(17) M. N. Berdichevskiy, "Electrical Prospecting with the Telluric Current Method," Quarterly of the Colorado School of Mines 60, no.1 (Jan 1965): 124.

(18) Lanzerotti and Gregori, "Telluric currents," 246.

(19) Duane A. Dahlberg, "Ground Currents: An Important Factor in Electromagnetic Exposure," SNCMFG The Stray Voltage Mitigators (1995), http://www.sncmfg. com/telecom/stray_voltage/dahlberg.html [accessed 8 Oct 2010].

(20) Dahlberg, "Ground Currents." (21) Dahlberg, "Ground Currents." (22) John Bass, "What Causes Stray Voltage?" Bass Associates Ltd. (1995), http://www.bassengineering. com/SV_Cause.htm [accessed 8 Oct 2010].

(23) Douglas J. Reinemann, "What do we Know About Stray Voltage?" University of Wisconsin, Madison (2003), What_do_we_know_about_Stray_Voltage.pdf [accessed 8 Oct 2010].

(24) R. D. Applemana and R. J. Gustafsona, "Source of Stray Voltage and Effect on Cow Health and Performance," in Journal of Dairy Science 68, no 6 (June 1985): 155467. Departments of Animal Science and Agricultural Engineering, University of Minnesota, http://www. [accessed 8 Oct 2010].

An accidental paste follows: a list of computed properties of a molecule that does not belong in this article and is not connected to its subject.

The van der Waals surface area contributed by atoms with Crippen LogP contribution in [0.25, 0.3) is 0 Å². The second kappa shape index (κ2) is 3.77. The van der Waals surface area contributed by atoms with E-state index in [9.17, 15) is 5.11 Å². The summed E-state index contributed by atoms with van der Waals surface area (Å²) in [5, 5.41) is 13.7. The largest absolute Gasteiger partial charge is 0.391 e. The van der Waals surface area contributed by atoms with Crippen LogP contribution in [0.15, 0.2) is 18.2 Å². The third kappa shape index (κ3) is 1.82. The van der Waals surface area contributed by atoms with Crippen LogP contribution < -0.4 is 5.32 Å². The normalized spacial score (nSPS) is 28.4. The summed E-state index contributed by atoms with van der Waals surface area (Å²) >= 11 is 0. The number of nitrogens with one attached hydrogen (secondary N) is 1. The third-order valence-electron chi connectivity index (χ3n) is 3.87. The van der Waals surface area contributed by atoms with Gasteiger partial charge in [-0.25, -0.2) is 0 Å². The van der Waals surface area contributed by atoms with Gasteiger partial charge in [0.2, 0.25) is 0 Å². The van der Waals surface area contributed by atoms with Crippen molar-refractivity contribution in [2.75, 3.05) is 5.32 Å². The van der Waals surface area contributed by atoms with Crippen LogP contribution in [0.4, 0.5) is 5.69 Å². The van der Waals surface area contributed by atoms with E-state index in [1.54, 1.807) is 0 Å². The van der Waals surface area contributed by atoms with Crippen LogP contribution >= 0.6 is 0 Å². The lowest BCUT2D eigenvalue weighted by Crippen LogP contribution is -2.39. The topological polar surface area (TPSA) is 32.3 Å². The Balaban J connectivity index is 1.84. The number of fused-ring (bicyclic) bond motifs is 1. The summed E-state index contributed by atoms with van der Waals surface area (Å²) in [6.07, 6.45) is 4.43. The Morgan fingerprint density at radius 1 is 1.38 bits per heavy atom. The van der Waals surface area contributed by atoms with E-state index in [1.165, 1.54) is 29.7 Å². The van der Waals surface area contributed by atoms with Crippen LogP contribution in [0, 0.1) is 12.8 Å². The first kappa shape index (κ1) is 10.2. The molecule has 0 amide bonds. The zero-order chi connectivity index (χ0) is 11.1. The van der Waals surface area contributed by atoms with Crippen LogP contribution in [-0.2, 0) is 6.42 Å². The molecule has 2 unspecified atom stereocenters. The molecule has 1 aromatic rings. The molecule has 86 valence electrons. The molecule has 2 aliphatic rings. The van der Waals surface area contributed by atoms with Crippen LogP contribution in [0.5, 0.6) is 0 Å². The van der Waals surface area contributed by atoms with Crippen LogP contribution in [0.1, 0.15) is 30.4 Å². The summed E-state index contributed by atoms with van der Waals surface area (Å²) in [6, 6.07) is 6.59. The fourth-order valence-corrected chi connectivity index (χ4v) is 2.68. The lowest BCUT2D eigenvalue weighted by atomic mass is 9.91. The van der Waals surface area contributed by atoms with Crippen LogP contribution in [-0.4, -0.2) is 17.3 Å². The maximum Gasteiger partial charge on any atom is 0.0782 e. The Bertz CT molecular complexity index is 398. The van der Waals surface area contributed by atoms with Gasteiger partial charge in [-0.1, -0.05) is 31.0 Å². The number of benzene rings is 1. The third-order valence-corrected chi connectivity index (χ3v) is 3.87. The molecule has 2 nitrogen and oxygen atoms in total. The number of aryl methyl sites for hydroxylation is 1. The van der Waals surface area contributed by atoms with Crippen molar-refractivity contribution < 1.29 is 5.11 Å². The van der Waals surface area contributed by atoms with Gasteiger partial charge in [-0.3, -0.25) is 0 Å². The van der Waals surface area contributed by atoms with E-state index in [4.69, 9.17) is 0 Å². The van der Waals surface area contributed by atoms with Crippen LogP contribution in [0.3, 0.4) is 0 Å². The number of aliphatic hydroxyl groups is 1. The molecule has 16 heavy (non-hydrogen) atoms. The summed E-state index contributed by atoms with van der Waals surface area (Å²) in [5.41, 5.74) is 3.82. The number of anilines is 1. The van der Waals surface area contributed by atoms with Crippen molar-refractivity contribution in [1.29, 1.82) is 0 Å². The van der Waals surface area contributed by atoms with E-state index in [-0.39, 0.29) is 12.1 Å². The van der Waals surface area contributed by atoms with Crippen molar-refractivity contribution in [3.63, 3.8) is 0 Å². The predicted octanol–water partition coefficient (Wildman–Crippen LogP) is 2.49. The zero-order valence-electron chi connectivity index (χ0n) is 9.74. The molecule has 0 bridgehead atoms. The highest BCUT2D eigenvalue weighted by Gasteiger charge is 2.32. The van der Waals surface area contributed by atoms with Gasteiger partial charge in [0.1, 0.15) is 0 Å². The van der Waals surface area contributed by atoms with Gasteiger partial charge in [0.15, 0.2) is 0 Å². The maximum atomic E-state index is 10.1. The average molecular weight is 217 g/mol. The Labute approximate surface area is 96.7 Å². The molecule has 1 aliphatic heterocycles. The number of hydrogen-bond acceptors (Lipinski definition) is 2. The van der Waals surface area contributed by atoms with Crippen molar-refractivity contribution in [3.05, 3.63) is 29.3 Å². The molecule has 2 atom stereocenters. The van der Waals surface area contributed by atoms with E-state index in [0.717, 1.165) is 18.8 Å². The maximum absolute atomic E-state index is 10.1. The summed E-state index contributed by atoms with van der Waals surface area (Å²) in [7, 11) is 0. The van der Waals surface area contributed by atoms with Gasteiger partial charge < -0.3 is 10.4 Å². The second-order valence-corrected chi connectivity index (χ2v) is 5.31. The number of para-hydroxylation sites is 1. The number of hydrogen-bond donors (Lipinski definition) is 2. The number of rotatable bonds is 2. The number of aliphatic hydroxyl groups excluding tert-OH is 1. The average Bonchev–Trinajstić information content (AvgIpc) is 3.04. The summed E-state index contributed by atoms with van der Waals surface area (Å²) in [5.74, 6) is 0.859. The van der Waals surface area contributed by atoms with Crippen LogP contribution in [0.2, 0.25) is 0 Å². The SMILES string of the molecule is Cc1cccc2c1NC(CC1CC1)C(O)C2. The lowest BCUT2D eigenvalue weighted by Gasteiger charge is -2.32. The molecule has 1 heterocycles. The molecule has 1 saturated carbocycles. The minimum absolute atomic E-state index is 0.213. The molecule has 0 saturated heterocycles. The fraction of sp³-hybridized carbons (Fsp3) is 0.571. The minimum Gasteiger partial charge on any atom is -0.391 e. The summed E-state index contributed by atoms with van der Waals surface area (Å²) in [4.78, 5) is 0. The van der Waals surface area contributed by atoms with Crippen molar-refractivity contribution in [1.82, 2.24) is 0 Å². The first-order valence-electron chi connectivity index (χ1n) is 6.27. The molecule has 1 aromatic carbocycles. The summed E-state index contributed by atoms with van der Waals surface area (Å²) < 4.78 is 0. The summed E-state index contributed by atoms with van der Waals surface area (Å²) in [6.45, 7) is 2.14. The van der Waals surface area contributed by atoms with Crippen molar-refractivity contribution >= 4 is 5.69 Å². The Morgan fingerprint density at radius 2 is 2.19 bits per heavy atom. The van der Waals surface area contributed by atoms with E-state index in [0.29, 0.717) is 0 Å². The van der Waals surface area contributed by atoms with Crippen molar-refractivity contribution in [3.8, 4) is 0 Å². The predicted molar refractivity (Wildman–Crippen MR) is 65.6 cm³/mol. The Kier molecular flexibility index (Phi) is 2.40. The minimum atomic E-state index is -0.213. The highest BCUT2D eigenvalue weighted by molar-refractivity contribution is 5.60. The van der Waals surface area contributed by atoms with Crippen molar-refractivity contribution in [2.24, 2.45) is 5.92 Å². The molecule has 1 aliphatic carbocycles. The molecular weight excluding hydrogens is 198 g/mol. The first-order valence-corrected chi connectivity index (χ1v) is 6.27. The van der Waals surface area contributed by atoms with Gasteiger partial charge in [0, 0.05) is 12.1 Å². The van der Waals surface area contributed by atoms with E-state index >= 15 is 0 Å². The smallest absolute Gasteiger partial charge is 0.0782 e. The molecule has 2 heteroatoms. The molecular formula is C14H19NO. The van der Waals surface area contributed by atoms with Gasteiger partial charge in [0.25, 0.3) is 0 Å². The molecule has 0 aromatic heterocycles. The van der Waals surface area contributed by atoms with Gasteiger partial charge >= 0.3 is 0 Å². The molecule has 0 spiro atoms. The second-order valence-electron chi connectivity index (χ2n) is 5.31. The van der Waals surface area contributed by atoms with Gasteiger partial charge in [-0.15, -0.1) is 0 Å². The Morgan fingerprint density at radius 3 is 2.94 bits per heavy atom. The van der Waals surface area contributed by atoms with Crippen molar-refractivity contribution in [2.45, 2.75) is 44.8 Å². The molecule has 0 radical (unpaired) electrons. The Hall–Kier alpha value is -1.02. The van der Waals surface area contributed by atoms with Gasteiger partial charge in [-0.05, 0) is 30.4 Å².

(25) Dahlberg, "Ground Currents." (26) A. C. Fraser-Smith, "ULF Tree Potentials and Geomagnetic Pulsations," Nature 271, no. 5646 (Feb. 1978): 641-2, journal/v271/n5646/abs/271641a0.html [accessed 9 Oct 2010].

(27) R. P. Blakemore, "Magnetoactive Bacteria," Science 190 (1975): 377-9, content/abstract/sci;190/4212/377 [accessed 9 Oct 2010].

(28) Lanzerotti and Gregori, "Telluric currents," 249.

(29) A. R. Liboff, T. Williams Jr, D. M. Strong, and R. Wistar Jr., "Time-varying Magnetic Fields: Effect on DNA synthesis," Science 223, no. 4638 (Feb. 1984): 818-20, abstract/223/4638/818 [accessed 18 Oct 2010].

(30) B. Holmberg, "Magnetic Fields and Cancer: Animal and Cellular Evidence--An Overview," Department of Toxicology, National Institute of Occupational Health, Solna, Sweden (1995), http://www.ncbi.nlm.nih. gov/pmc/articles/PMC1518854/ [accessed 18 Oct 2010].

(31) Pete Gorman, "Mains Hum" (2009), online documentation, html.
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Author:Gorman, Pete
Publication:Junctures: The Journal for Thematic Dialogue
Article Type:Report
Geographic Code:1USA
Date:Dec 1, 2010